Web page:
Advice for the Floundering Writer

January 7, 2014

Are you procrastinating about your writing career because distractions take you away from your work? Do self-doubts inhibit you? Are you unsure how to get started? Do you take too much time rereading your work and never moving ahead?


Assuming you’ve determined your characters and setting, follow these steps:

  1. Write a complete synopsis of your story. This will be your roadmap, and you’ll see if you have any plot holes to fill in. Include your protagonist’s personal angst and character growth. Each scene should have a purpose, whether revealing character or advancing the story. Don’t worry about how to get from Point A to Point B in detail. This is where story magic comes into play.
  2. Now set yourself a writing schedule, whatever works for you, even if it’s one page a day.
  3. Sit down in your chair and write, sticking to your quota, until you finish the first draft.
  4. Give yourself permission to write crap. You can fix what’s on the page, but first, you must write it.
  5. Focus on one book at a time. Don’t get distracted by other projects. If you get fresh ideas, jot them down for later. Concentrate on completing this particular work. If you’re unsure which project to develop, do the one that sings to you and ignites your fire.
  6. Keep moving forward. Don’t second guess yourself. If your synopsis is detailed enough, it will show you where to go. How your characters get there is up to them, and they may provide detours. That’s a good thing, and you can revise your synopsis accordingly, either along the way or when you finish the story. Why do you need a synopsis at all? It’s a sales tool. You may have to present it to your editor with the submission or later to the art department to help in creating your book cover.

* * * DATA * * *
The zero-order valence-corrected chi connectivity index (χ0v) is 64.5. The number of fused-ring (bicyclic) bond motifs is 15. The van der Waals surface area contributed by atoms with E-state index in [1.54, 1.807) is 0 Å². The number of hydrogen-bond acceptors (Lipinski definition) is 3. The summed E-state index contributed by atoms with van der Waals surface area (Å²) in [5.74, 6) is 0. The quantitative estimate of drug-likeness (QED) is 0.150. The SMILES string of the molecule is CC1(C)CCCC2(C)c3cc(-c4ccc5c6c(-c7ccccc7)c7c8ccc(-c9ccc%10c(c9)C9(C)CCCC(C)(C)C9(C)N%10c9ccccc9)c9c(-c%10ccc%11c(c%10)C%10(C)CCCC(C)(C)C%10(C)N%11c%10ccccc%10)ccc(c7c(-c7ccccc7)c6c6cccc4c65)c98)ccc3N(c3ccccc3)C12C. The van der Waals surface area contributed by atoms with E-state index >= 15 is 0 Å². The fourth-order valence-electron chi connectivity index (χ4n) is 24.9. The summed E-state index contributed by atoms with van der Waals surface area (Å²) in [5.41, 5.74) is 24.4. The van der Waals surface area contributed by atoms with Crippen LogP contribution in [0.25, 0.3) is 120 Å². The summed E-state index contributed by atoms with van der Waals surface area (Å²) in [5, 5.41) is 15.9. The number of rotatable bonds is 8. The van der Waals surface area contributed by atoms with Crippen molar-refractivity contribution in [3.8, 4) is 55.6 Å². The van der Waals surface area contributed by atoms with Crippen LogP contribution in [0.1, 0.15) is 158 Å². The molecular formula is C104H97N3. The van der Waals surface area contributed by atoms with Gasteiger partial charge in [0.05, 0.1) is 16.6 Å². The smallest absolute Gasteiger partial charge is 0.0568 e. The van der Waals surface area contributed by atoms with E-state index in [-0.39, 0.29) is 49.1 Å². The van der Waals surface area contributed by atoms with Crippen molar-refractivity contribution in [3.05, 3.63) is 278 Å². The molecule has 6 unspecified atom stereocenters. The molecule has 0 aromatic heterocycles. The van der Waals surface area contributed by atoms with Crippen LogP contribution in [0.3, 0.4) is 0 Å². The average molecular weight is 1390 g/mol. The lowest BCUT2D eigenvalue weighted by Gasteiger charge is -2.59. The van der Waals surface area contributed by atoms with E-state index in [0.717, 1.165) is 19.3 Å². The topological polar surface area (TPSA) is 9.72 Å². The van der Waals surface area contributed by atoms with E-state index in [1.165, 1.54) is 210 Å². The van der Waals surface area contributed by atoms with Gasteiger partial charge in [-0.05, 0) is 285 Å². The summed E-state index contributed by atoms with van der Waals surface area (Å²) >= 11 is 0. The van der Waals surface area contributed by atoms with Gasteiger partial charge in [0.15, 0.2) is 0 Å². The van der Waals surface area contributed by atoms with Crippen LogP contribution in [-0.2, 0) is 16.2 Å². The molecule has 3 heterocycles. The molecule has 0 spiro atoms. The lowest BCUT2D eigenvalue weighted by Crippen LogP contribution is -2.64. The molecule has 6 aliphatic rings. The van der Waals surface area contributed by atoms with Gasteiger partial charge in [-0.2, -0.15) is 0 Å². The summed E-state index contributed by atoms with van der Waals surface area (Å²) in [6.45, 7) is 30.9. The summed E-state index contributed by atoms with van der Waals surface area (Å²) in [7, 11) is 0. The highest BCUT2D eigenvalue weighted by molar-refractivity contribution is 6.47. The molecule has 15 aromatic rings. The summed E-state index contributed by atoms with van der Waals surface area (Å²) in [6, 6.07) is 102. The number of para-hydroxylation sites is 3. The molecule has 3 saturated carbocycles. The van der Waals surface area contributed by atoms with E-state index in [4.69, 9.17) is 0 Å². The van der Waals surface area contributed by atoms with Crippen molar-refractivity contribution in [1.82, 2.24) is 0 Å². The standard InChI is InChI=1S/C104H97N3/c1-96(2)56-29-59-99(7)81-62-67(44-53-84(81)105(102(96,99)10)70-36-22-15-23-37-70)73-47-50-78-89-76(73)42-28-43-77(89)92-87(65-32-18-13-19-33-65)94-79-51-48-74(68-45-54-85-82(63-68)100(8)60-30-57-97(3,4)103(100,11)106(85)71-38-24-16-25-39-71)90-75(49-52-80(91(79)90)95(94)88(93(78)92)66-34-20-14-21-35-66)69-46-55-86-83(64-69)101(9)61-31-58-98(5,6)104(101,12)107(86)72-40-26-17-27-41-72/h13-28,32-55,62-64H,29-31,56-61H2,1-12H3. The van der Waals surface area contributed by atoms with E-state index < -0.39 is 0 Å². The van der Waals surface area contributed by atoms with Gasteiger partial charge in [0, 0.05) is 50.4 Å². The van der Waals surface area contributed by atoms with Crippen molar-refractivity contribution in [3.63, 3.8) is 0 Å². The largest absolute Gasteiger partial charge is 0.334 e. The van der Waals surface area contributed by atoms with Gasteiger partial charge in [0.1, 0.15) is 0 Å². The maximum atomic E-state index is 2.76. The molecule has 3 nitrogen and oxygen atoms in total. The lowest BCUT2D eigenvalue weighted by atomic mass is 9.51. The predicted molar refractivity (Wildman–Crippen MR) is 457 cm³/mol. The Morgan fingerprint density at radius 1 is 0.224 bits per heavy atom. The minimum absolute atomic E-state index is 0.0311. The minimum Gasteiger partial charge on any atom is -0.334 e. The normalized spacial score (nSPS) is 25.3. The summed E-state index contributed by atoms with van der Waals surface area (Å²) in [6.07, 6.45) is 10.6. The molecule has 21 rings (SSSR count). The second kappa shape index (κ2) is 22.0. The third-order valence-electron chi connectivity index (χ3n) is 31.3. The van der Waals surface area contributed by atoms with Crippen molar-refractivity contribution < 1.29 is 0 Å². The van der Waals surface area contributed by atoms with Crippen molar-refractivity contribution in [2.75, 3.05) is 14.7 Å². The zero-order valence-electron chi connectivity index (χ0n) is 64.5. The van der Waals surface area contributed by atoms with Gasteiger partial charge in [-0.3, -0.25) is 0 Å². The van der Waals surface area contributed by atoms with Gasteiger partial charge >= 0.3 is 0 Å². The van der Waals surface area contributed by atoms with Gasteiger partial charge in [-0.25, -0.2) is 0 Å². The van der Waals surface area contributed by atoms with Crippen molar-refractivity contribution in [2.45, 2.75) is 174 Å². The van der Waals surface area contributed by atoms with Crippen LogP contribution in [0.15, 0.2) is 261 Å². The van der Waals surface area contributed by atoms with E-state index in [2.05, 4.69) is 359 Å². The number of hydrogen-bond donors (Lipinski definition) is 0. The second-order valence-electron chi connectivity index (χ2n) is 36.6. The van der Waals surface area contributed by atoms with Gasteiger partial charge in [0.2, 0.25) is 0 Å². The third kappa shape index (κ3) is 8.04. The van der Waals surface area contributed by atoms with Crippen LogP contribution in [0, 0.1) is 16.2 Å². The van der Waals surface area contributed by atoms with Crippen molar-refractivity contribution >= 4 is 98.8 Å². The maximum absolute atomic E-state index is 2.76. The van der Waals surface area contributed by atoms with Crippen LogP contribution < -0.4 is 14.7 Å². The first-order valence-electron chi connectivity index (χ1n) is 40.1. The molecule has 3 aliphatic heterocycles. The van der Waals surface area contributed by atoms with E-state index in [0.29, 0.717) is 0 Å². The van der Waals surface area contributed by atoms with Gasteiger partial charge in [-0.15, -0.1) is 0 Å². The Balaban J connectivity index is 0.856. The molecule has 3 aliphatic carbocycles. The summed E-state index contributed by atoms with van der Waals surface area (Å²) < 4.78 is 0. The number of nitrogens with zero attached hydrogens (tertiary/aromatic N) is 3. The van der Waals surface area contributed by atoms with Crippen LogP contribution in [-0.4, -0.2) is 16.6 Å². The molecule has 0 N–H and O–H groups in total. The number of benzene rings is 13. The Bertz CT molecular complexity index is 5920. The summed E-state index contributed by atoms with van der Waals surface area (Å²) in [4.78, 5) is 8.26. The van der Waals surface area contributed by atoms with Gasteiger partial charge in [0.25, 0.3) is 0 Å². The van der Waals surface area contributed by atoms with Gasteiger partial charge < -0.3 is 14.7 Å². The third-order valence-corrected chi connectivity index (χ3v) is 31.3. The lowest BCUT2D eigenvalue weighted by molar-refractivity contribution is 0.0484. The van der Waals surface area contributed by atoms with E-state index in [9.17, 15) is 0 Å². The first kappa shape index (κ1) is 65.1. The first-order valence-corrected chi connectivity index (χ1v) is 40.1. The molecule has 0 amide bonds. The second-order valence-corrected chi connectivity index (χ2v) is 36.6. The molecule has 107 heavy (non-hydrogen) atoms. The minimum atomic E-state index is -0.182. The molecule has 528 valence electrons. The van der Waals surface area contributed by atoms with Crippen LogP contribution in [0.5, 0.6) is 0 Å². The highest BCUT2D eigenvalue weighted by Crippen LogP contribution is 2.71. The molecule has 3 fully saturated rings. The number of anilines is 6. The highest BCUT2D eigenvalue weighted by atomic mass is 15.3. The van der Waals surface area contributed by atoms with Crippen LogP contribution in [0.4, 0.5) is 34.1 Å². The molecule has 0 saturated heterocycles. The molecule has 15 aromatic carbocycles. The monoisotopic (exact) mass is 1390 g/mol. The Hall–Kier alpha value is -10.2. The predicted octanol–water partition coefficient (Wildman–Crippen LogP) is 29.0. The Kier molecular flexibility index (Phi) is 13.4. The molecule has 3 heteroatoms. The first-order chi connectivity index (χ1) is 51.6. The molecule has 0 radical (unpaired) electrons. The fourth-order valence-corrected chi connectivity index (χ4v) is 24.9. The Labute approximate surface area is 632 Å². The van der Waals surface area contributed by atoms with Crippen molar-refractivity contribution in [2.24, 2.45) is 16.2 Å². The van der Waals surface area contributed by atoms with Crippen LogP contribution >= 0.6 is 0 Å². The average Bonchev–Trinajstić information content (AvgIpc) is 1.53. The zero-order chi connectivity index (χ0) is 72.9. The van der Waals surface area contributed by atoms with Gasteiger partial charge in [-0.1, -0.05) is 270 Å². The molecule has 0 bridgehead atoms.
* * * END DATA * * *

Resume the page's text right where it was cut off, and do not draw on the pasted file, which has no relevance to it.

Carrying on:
7. Make a firm career decision. You’re either going to become a professional writer, or it’s a hobby for you. If your decision is serious, treat novel writing like you would any career. Get some training, i.e. attend workshops and conferences, join a critique group, and participate in professional writing organizations.
  8. Learn the business aspects because it’s not all about writing the book, it’s also about marketing.
  9. Follow the 4 P’s: Practice, Professionalism, Pursuit, and Perseverance. Keep writing every day or several times a week to fulfill your quota. Always be professional and courteous to others in the industry. Pursue writing as a serious career choice. And never give up your dream. Persistence pays, and eventually you will call yourself a published author. Remember the BIC-HOK motto: Butt in Chair, Hands on Keyboard.


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0 thoughts on “Advice for the Floundering Writer

  1. These are some good bits of advice, especially writing a complete synopsis of the story. I have a literary review blog, so I’m always interested in other writers’ creative processes. Great post!

  2. Thanks for such a helpful post. I had a lot of those thoughts in my mind, but they were tumbling around loose and making more noise than sense. I’m glad to have them in a structured form, where I can look at them, and put them to work daily. Great reminders for the new year!

  3. The hardest thing for me is getting from Plot Point A to Plot Point B – so however ‘good’ my roadmap may be, this is when the characters make different decisions and I end up abandoning the route I’ve mapped for them! They get there in the end, but not necessarily by the road I thought they would take!

    1. That’s okay, Paula. If you’re surprised, the reader will be surprised. Then you can rewrite your synopsis when you finish the book. It’s good when characters do their own thing.

  4. I can get with everything but the synopsis. Doesn’t work for everyone, and try as I might, I can’t plot more than 3 chapters at a time. But I’ve written 13 novels, so it seems to work for me.

  5. Terrific advice. I especially liked #4. Too many aspiring authors think their first draft should be perfect. Mine are…well, you picked the right word, crap.

    1. You are right. A lot of aspiring authors think their words have to be perfect and they never move beyond the first few chapters. I have news for them. Our work is never perfect. There is always something to fix.

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